Health care workers at CMMC scrambled to action in response to the Oct. 25 shooting to care for the wounded. About 900 of the hospital's 3,000 staff members were involved with caring for the wounded, the state said.

CMMC workers are among those expected to meet with President Biden today in Lewiston.

The volunteer team is part of the Maine Center for Disease Control and Prevention's Maine Responds program, which organizes health care, public health, spiritual support and emergency response volunteers to respond to emergency situations.

The team was also deployed during the COVID-19 pandemic.

Maine DHHS also launched a dedicated webpage today with resources for health providers caring for victims, families, and others affected by the tragedy in Lewiston.

President Biden is en route to Maine with three members of the state's congressional delegation, according to pool reporters.

Wearing a black coat and aviator sunglasses, Biden landed at Joint Base Andrews in Maryland at a little after 1 p.m. to board Air Force One and depart for Maine, where he will meet with first responders, frontline workers and victims of last week's mass shooting that killed 18 people and wounded 13 more in Lewiston. It was the deadliest shooting in Maine history and worse mass shooting in this country this year.

U.S. Sens. Angus King, an independent, and Susan Collins, a Republican, are traveling with Biden, along with U.S. Rep. Chellie Pingree, D-1st District.

U.S. Rep. Jared Golden, a Lewiston Democrat, does not appear to be traveling with the president. Last week, Golden announced that he now supports a ban on assault-style rifles.

The Bureau of Motor Vehicles branch in Lewiston closed at 1:30 p.m. today, citing planned road closures for President Biden's visit.

The branch is located at 36 Mollison Way, near one of the shooting sites.

Robert Card began his Oct. 25 shooting spree nearby at Just-in-Time Bowling at 24 Mollison Way.

The Secretary of State's Office says that all 12 other BMV branches remain open for the remainder of the afternoon. Additionally, Mainers can access many BMV services online.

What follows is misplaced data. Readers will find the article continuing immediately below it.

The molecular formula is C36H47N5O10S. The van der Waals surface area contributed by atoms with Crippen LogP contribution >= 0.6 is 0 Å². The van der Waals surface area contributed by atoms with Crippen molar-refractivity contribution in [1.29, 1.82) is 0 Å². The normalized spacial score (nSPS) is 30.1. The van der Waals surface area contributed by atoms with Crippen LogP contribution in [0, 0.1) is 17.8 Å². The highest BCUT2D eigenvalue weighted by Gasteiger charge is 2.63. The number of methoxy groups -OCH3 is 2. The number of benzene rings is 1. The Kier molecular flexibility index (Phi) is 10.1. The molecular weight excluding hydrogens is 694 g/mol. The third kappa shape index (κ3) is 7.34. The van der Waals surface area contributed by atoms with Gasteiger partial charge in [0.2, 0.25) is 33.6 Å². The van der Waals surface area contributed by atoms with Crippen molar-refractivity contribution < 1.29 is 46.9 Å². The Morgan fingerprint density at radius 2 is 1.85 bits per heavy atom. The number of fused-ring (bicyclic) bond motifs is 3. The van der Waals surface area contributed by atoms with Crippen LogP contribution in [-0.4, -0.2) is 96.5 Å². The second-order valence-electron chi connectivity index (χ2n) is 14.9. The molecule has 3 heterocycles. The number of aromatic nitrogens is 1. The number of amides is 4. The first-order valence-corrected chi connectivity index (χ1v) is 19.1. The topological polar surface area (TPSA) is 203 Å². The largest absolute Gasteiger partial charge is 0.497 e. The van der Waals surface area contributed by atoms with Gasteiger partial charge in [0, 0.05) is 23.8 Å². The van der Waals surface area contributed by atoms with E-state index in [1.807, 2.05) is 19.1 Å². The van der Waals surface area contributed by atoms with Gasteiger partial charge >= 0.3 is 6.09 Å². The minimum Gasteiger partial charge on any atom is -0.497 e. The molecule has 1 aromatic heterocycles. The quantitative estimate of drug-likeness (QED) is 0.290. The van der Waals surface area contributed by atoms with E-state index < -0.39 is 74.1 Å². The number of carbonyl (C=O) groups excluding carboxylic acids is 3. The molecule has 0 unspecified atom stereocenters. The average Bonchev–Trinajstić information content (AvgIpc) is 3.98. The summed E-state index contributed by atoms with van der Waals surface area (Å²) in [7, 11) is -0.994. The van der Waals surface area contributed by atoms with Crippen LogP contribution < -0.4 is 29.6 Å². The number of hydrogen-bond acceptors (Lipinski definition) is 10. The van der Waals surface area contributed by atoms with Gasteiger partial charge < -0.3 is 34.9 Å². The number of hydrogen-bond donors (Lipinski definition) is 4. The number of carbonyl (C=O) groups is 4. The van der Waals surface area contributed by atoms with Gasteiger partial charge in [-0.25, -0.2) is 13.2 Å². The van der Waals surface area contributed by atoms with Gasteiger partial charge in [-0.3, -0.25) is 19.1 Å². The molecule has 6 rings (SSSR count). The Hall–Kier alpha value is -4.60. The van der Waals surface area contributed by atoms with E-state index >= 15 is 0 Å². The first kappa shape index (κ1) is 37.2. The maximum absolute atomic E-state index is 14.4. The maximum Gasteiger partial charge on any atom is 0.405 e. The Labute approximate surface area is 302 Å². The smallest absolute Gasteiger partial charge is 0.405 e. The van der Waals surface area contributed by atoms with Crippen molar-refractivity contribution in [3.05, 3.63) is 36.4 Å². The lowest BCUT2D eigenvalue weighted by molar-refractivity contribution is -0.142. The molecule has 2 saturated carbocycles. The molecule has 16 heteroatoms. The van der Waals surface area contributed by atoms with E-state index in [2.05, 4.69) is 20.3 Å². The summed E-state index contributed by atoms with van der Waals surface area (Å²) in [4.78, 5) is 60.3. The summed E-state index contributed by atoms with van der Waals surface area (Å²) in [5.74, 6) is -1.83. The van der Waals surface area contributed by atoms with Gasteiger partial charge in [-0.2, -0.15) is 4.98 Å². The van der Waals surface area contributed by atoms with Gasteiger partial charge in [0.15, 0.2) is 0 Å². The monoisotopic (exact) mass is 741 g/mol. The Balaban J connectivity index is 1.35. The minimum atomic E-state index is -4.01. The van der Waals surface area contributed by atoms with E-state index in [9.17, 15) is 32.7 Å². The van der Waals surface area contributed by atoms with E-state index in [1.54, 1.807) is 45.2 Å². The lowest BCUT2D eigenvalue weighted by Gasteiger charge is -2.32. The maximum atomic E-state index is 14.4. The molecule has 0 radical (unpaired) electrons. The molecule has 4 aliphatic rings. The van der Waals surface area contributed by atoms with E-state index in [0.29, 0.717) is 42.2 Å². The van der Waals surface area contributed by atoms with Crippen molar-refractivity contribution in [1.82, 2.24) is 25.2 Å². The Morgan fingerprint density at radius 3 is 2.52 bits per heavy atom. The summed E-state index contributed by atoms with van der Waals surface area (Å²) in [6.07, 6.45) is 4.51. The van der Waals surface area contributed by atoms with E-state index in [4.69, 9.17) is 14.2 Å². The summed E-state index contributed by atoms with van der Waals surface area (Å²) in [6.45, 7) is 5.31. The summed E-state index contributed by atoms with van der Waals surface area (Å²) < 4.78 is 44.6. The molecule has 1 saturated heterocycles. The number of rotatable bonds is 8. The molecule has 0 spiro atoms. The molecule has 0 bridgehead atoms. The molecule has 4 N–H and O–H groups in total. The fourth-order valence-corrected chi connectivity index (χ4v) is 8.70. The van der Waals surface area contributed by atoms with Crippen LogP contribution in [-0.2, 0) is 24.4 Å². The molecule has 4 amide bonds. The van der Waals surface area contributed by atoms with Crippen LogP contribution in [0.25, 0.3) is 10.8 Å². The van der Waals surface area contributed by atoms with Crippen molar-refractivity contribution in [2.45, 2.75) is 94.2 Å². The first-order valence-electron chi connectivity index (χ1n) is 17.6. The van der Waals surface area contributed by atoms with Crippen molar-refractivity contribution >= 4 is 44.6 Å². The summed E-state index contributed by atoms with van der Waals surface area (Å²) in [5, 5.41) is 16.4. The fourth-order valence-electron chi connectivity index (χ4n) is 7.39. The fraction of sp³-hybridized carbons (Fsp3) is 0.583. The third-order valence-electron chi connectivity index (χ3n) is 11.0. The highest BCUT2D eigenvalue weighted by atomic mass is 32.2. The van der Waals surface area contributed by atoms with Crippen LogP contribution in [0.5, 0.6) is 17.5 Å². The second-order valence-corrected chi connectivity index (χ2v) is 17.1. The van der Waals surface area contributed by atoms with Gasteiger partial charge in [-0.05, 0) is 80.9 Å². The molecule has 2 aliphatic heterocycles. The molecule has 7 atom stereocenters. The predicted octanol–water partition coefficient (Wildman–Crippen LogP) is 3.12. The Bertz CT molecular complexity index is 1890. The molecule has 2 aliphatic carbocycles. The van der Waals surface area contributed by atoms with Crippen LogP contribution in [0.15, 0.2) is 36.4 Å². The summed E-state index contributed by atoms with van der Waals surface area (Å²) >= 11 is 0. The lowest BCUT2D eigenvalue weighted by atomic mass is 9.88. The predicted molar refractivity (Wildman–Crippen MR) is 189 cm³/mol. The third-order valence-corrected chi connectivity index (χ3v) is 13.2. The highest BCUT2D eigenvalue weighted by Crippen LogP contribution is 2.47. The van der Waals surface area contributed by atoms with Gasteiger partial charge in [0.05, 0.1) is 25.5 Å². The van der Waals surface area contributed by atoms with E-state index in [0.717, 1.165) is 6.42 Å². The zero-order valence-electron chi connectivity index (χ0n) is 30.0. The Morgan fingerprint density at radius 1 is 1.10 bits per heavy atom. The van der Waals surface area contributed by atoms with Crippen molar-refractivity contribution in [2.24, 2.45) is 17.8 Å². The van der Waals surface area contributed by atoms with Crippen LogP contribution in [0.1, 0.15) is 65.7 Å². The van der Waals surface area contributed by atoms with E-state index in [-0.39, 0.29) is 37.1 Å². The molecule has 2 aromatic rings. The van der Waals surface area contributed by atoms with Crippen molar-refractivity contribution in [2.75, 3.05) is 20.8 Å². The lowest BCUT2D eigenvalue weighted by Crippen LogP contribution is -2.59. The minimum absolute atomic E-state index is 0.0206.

Appearing on Maine Public's "Maine Calling" radio program this morning, Maine Public Safety Commissioner Michael Sauschuck and Col. Bill Ross of the Maine State Police defended the police response after the shootings occurred in Lewiston.

Responding directly to the Portland Press Herald's reporting that there was a delay of some 12 hours before tracking began from Robert Card's abandoned vehicle at a Lisbon boat launch, Sauschuck stood by the decision to wait until daylight the next morning because of the "risk-reward calculation" commanders made with a potentially armed and dangerous suspect on the loose.

Referring to a 48-hour timeline released Thursday, Sauschuck said: "I see action; I don't see delay."

Ross pointed out that no one was killed or injured during the manhunt for Card, and he stood by the risk assessment police commanders made.

Both Sauschuck and Ross said they support the independent commission announced this week by Gov. Janet Mills that would investigate the response before and after the shootings.

Even so, "those decisions were the right decisions made in probably the most dangerous manhunt Maine has ever faced," Ross said.

Stefanie Feldman, director of the White House Office of Gun Violence Prevention, said before the president's visit Friday that the federal government will continue to provide support to Lewiston in the aftermath of last week's shootings.

"Recovering from this attack will be long and difficult, and President Biden is committed to marshaling resources from across the federal government to support Lewiston every step of the way," she wrote in a prepared statement. "He will also continue to be relentless in doing everything in his power to stop the epidemic of gun violence tearing our communities apart and urging Congress to act on commonsense gun safety legislation."

Since the shootings, members of the Office of Gun Violence Prevention have been on the ground in Maine helping to coordinate the response from several federal agencies, including FBI Victim Services, the Department of Justice and the Department of Health and Human Services.

For the second time in about three months, President Biden is visiting Maine. When he arrives today, though, it will be under very different circumstances.

In late July, Biden visited a textile manufacturer in Auburn to tout his administration's economic plans and sign an executive order aimed at boosting incentives for domestic manufacturing.

This afternoon, President Biden and first lady Jill Biden are arriving just over a week after Maine's deadliest mass shooting in state history. The Oct. 25 shootings in Lewiston left 18 people dead and many wounded. You can read our complete coverage of the shootings here.

Here's what to expect from today's presidential visit:

— Flight restrictions are in effect in the area between late morning and early evening Friday, an indication of the planned timetable for Biden's trip. Air Force One will arrive in Brunswick and the president will travel from there to Lewiston.

— Gov. Janet Mills is scheduled to greet the Bidens in Lewiston shortly before 3 p.m.

— Between 3:45 p.m. and 5 p.m., the president and his wife are scheduled to meet with first responders, nurses and others who responded to the shootings and families and victims. He's also expected to deliver remarks paying respects to the victims.